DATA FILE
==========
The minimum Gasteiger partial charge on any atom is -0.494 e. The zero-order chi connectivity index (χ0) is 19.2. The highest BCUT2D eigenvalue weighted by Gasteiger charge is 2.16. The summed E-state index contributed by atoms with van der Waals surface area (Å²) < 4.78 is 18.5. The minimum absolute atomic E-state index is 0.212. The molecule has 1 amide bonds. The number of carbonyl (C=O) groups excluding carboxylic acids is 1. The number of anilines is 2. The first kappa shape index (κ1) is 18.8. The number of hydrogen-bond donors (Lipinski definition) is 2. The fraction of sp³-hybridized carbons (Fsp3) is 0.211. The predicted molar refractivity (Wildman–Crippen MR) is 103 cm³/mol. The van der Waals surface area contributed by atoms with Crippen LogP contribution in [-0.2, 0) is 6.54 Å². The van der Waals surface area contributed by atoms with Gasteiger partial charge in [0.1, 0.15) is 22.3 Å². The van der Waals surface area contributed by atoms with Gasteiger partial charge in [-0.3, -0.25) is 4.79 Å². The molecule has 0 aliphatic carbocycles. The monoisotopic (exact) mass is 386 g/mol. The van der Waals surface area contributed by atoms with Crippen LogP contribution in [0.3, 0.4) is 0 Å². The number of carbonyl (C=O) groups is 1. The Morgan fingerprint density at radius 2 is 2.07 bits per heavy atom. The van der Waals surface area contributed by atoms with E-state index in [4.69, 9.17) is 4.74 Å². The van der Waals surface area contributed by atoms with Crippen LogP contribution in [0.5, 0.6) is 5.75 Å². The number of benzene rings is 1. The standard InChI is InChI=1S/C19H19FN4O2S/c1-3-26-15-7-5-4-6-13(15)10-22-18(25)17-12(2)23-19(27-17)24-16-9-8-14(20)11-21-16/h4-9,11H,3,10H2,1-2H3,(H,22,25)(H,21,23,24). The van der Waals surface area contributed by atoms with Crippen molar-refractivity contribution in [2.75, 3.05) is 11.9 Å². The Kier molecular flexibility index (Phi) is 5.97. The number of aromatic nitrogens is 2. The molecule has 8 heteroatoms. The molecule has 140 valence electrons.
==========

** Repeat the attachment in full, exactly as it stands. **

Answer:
The minimum Gasteiger partial charge on any atom is -0.494 e. The zero-order chi connectivity index (χ0) is 19.2. The highest BCUT2D eigenvalue weighted by Gasteiger charge is 2.16. The summed E-state index contributed by atoms with van der Waals surface area (Å²) < 4.78 is 18.5. The minimum absolute atomic E-state index is 0.212. The molecule has 1 amide bonds. The number of carbonyl (C=O) groups excluding carboxylic acids is 1. The number of anilines is 2. The first kappa shape index (κ1) is 18.8. The number of hydrogen-bond donors (Lipinski definition) is 2. The fraction of sp³-hybridized carbons (Fsp3) is 0.211. The predicted molar refractivity (Wildman–Crippen MR) is 103 cm³/mol. The van der Waals surface area contributed by atoms with Crippen LogP contribution in [-0.2, 0) is 6.54 Å². The van der Waals surface area contributed by atoms with Gasteiger partial charge in [0.1, 0.15) is 22.3 Å². The van der Waals surface area contributed by atoms with Gasteiger partial charge in [-0.3, -0.25) is 4.79 Å². The molecule has 0 aliphatic carbocycles. The monoisotopic (exact) mass is 386 g/mol. The van der Waals surface area contributed by atoms with Crippen LogP contribution in [0.3, 0.4) is 0 Å². The number of carbonyl (C=O) groups is 1. The Morgan fingerprint density at radius 2 is 2.07 bits per heavy atom. The van der Waals surface area contributed by atoms with E-state index in [4.69, 9.17) is 4.74 Å². The van der Waals surface area contributed by atoms with Crippen LogP contribution in [0.5, 0.6) is 5.75 Å². The number of benzene rings is 1. The standard InChI is InChI=1S/C19H19FN4O2S/c1-3-26-15-7-5-4-6-13(15)10-22-18(25)17-12(2)23-19(27-17)24-16-9-8-14(20)11-21-16/h4-9,11H,3,10H2,1-2H3,(H,22,25)(H,21,23,24). The van der Waals surface area contributed by atoms with Crippen molar-refractivity contribution in [2.75, 3.05) is 11.9 Å². The Kier molecular flexibility index (Phi) is 5.97. The number of aromatic nitrogens is 2. The molecule has 8 heteroatoms. The molecule has 140 valence electrons.